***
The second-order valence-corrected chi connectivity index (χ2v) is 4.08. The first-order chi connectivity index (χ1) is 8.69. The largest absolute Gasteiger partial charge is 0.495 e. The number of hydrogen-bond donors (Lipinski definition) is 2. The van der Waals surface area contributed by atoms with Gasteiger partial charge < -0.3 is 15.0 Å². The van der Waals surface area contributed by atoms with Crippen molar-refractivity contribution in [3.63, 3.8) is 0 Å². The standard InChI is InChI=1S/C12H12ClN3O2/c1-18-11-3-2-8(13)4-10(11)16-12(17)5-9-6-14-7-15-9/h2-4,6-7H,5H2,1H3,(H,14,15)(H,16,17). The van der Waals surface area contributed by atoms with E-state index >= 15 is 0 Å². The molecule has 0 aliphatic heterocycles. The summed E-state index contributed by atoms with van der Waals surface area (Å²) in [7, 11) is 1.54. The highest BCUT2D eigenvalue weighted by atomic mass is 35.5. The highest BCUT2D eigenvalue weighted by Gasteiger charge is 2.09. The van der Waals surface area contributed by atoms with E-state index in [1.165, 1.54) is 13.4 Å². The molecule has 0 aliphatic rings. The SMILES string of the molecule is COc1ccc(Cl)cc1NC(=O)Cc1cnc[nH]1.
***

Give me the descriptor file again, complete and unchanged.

The second-order valence-corrected chi connectivity index (χ2v) is 4.08. The first-order chi connectivity index (χ1) is 8.69. The largest absolute Gasteiger partial charge is 0.495 e. The number of hydrogen-bond donors (Lipinski definition) is 2. The van der Waals surface area contributed by atoms with Gasteiger partial charge < -0.3 is 15.0 Å². The van der Waals surface area contributed by atoms with Crippen molar-refractivity contribution in [3.63, 3.8) is 0 Å². The standard InChI is InChI=1S/C12H12ClN3O2/c1-18-11-3-2-8(13)4-10(11)16-12(17)5-9-6-14-7-15-9/h2-4,6-7H,5H2,1H3,(H,14,15)(H,16,17). The van der Waals surface area contributed by atoms with E-state index >= 15 is 0 Å². The molecule has 0 aliphatic heterocycles. The summed E-state index contributed by atoms with van der Waals surface area (Å²) in [7, 11) is 1.54. The highest BCUT2D eigenvalue weighted by atomic mass is 35.5. The highest BCUT2D eigenvalue weighted by Gasteiger charge is 2.09. The van der Waals surface area contributed by atoms with E-state index in [1.165, 1.54) is 13.4 Å². The molecule has 0 aliphatic rings. The SMILES string of the molecule is COc1ccc(Cl)cc1NC(=O)Cc1cnc[nH]1.